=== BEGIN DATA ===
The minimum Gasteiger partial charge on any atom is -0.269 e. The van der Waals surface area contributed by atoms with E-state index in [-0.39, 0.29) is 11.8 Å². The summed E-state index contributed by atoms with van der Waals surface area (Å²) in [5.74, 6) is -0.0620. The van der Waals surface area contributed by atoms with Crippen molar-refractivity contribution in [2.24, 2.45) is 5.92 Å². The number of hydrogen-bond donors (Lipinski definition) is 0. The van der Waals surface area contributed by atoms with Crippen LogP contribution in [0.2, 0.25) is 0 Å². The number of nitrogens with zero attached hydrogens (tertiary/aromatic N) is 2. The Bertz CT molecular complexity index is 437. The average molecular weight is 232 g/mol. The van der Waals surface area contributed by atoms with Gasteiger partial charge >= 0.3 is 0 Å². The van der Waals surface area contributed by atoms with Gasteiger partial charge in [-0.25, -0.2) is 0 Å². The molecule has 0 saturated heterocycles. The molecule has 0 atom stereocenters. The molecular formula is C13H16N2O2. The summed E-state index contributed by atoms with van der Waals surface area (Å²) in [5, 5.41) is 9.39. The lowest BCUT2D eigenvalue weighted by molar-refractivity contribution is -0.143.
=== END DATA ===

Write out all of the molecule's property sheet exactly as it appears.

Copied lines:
The minimum Gasteiger partial charge on any atom is -0.269 e. The van der Waals surface area contributed by atoms with E-state index in [-0.39, 0.29) is 11.8 Å². The summed E-state index contributed by atoms with van der Waals surface area (Å²) in [5.74, 6) is -0.0620. The van der Waals surface area contributed by atoms with Crippen molar-refractivity contribution in [2.24, 2.45) is 5.92 Å². The number of hydrogen-bond donors (Lipinski definition) is 0. The van der Waals surface area contributed by atoms with Crippen LogP contribution in [0.2, 0.25) is 0 Å². The number of nitrogens with zero attached hydrogens (tertiary/aromatic N) is 2. The Bertz CT molecular complexity index is 437. The average molecular weight is 232 g/mol. The van der Waals surface area contributed by atoms with Gasteiger partial charge >= 0.3 is 0 Å². The van der Waals surface area contributed by atoms with Gasteiger partial charge in [-0.25, -0.2) is 0 Å². The molecule has 0 saturated heterocycles. The molecule has 0 atom stereocenters. The molecular formula is C13H16N2O2. The summed E-state index contributed by atoms with van der Waals surface area (Å²) in [5, 5.41) is 9.39. The lowest BCUT2D eigenvalue weighted by molar-refractivity contribution is -0.143.